The Fretts on Film Interview: “Boardwalk Empire” Edition
The gang was all there at last night’s swanky Boardwalk Empire premiere party at NYC’s Cipriani restaurant. I caught up with three of my favorite cast members from HBO’s mob drama (returning in bloody good style for its third season on Sept. 16): Jack Huston, who’s heartbreakingly great as one-eyed WWI vet Richard Harrow; Michael Stuhlbarg, so cool in every way as calculating gambler Arnold Rothstein; and Michael Shannon, whose on-the-lam fed Nelson Van Alden takes a surprising new career path in Season 3. They’ve all been moonlighting in movies, and I chatted them about some of their more promising upcoming cinematic projects.
JACK HUSTON The grandson of John and nephew of Anjelica is keeping the family business going—and he’s joined a new family as well. Boardwalk Empire exec producer Terence Winter, a Sopranos vet, recommended him to David Chase for a lead role in the proto-HBO mafia drama creator’s first film, Not Fade Away (premiering at the New York Film Festival next month). “Terry is so lovely—he and David Chase have totally made my life and career,” exulted the charming Huston, in a disarming British accent. The actor, who stars as one of the members of a 1960’s rock band in—where else?—New Jersey, spent three months learning how to play the guitar for the film, which also features James Gandolfini. “I’ve seen a very early cut of the film,” says Huston. “I think you’re going to love it.” I hope so—I just shelled out $50 for a balcony seat to its NYFF premiere!
MICHAEL STUHLBARG The star of the Coen Bros’ 2009 Best Picture nominee A Serious Man plays roles in two likely Oscar contenders this year as well. In Steven Spielberg’s Lincoln, he’s a lame-duck Congressman wrapped up in politics with Daniel Day-Lewis’ ill-fated President. “It was amazing to watch Spielberg work,” says Stuhlbarg, who spent three and a half weeks on location in Richmond, Va. “It was such a privilege to be there.” Meanwhile, he crossed paths with another Hollywood icon, Anthony Hopkins, who embodies the Master of Suspense in Hitchcock. Stuhlbarg costars as Lew Wasserman, a legendary agent who became the head of Universal Studios (and, coincidentally, Spielberg’s mentor). “I read the biography The Last Mogul to prepare,” says Stuhlbarg. “Then I just stood next to Hopkins and tried to give him what he needed.” If Day-Lewis and Hopkins end up competing for Best Actor this year, whom would Stuhlbarg vote for? “I’m not an Academy member, so I don’t get to vote,” he says. Now that’s a politically correct answer!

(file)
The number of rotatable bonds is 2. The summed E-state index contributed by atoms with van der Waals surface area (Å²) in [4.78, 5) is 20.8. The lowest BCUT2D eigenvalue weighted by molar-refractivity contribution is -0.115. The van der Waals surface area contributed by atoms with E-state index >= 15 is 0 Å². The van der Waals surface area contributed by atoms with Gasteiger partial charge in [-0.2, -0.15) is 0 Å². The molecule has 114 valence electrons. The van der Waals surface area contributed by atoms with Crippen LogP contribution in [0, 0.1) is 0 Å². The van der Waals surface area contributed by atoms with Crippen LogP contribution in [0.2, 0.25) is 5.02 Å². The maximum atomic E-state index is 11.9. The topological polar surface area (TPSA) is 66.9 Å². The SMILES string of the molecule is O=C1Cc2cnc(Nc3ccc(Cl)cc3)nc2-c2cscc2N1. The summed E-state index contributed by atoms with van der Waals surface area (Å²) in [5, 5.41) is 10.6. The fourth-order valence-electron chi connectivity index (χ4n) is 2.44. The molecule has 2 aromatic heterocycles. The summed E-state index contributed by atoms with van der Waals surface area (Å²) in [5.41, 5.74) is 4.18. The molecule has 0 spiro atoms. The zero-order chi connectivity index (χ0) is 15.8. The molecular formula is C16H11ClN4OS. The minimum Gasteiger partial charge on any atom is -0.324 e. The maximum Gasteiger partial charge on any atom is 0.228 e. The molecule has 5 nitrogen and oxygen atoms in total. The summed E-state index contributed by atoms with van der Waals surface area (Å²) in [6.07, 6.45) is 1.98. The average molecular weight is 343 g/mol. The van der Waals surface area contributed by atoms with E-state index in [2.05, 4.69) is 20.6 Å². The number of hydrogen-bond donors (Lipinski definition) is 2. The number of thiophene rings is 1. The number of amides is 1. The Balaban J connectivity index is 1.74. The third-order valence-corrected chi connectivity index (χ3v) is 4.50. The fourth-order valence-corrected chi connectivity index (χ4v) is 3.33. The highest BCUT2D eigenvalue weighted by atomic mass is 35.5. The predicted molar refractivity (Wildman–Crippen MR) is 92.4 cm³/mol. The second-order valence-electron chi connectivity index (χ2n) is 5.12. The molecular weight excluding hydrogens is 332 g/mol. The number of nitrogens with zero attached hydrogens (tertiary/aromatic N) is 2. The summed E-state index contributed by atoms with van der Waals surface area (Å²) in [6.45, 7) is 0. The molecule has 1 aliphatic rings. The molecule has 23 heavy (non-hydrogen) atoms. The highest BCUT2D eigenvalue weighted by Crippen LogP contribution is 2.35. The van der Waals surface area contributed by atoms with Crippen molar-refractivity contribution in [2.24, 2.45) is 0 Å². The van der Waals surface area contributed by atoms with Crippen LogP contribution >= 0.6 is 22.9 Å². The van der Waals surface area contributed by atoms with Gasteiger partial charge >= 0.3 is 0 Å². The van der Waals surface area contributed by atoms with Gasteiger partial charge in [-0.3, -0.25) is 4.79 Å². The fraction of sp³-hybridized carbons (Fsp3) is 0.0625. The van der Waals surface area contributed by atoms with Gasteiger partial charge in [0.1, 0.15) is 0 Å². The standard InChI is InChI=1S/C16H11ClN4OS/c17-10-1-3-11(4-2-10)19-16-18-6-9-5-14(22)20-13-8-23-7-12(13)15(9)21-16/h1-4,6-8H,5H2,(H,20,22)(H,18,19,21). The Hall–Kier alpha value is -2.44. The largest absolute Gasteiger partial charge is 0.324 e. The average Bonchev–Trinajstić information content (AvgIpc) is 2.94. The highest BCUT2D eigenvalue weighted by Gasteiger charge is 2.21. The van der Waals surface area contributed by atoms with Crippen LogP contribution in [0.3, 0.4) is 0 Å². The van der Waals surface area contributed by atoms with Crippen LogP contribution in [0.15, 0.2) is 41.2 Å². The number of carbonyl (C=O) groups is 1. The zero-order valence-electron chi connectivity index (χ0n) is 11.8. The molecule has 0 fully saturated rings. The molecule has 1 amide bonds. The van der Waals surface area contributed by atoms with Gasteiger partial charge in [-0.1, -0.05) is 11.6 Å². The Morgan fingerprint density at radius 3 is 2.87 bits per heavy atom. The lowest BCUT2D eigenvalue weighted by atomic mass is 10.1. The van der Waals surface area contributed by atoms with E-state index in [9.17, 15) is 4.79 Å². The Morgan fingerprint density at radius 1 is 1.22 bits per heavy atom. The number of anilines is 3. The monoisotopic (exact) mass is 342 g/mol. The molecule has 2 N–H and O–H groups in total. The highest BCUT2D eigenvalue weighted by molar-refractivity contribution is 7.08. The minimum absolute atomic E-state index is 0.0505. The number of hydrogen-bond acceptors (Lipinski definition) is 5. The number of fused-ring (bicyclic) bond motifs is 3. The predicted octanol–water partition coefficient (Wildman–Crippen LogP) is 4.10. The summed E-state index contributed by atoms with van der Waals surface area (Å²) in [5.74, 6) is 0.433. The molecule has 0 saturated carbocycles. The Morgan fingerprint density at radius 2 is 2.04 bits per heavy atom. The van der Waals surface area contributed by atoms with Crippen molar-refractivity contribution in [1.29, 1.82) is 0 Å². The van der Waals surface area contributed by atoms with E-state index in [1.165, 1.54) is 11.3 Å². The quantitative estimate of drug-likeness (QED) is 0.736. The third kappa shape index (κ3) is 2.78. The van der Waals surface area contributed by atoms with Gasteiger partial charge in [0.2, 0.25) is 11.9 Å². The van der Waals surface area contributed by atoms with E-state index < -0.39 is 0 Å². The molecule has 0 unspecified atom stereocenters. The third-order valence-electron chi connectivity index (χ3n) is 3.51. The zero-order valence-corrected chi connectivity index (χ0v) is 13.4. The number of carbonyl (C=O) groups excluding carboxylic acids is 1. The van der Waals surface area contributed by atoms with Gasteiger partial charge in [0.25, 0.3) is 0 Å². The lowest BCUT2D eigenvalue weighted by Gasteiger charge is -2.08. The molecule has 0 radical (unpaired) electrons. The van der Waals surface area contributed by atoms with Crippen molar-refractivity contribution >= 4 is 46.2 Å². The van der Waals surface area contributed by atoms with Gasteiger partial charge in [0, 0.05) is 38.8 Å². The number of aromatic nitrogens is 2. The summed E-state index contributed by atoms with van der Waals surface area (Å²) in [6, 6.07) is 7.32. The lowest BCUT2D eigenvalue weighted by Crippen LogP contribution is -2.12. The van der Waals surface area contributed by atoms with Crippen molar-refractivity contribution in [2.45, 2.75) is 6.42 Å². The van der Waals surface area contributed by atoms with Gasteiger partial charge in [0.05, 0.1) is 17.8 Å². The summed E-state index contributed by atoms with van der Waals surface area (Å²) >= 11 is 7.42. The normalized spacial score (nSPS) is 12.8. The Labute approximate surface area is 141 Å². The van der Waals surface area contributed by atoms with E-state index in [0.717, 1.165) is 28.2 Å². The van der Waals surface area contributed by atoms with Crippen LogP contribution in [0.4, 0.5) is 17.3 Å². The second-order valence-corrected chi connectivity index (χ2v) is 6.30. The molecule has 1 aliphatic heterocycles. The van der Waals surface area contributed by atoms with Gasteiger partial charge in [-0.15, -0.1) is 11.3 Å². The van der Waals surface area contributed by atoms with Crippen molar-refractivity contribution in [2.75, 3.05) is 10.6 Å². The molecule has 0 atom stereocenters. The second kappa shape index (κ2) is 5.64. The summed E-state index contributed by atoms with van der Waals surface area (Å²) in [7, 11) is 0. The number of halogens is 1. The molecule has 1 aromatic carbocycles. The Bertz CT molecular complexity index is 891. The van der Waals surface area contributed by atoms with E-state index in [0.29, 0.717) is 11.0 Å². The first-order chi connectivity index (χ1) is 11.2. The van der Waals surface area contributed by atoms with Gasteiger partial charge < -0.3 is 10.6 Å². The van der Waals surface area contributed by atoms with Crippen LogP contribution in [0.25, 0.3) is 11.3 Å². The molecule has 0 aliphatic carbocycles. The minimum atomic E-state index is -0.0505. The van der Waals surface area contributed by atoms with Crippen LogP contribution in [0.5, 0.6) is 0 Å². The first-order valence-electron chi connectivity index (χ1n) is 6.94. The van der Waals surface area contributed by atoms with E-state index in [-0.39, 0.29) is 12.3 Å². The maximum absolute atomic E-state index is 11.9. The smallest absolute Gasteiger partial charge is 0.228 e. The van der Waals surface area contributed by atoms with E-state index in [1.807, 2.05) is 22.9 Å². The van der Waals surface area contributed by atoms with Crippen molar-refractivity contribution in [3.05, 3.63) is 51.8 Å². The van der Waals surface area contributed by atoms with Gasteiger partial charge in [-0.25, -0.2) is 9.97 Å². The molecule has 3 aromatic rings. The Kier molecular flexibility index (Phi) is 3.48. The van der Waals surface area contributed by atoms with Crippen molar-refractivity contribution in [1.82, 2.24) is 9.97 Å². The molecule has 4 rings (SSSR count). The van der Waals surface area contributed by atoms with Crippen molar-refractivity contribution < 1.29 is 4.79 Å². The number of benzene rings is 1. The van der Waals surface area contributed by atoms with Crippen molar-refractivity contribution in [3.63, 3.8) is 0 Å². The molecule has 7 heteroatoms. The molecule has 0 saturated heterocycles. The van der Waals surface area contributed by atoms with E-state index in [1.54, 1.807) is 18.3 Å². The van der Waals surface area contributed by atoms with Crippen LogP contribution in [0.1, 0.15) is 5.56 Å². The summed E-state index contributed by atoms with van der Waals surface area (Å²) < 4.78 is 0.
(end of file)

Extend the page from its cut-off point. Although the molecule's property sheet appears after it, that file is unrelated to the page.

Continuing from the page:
MICHAEL SHANNON The enigmatic character actor has a typically diverse slate of films coming up: He stars in The Iceman as a real-life contract killer, plays the supervillain General Zod in Man of Steel, and has a cameo in Mud, the new film from his frequent collaborator, Jeff Nichols (Take Shelter). Here’s a transcript of our chat:
I just saw the trailer for The Iceman, and it looks amazing. You’ve played a lot of dark characters, but how did it feel to play such a cold-blooded killer?
Well, I guess the rest of the world might find this bewildering, but I don’t really think of him that way, as a cold person. I actually think the way he acted was because of a lot of hurt he had suffered in his own life and a lot of rage he had accumulated over the years. I don’t think he’s a sociopath because he has empathy for other people. He has a family that he loves very much and tries to protect. So if he would’ve been just some stone cold-blooded character that didn’t care about anybody, I wouldn’t have been interested in playing the part. The thing that intrigued me about him was the dichotomy of his personality.
Then how about General Zod?
Yeah, how about him? Terence Stamp was terrific [as him in Superman II].
Are you prepared to have people kneel before you?
I don’t know if they’ll kneel. There’s no guarantees that people will kneel. I was very excited to work with Zack Snyder. I think he’s one of the most exciting directors we have in American cinema now. His style is completely unique. There’s no one who makes movies like he does, so that was the main draw for me.
And I guess you like working with Jeff Nichols, too?
We’re like brothers. I have a very small part in Mud, because I was shooting Man of Steel at the time. I play one of the boys’ uncles. It’s not like Shotgun Stories or Take Shelter. But I think I’ll be back starring in his next movie. It’s very early on. I just talked to him on the phone today and we’re looking forward to getting together again.
You do all these dark movies. Are you waiting for someone to pitch you a romantic comedy?
I don’t know. I see the humor in everything. There’s humor in The Iceman, there’s humor in Boardwalk Empire. I guess things that a lot of other people find funny, I don’t find funny. Most of what’s on TV right now I don’t find terribly funny. I have a different sense of humor.
Who’s your favorite Boardwalk Empire character actor? Post a comment!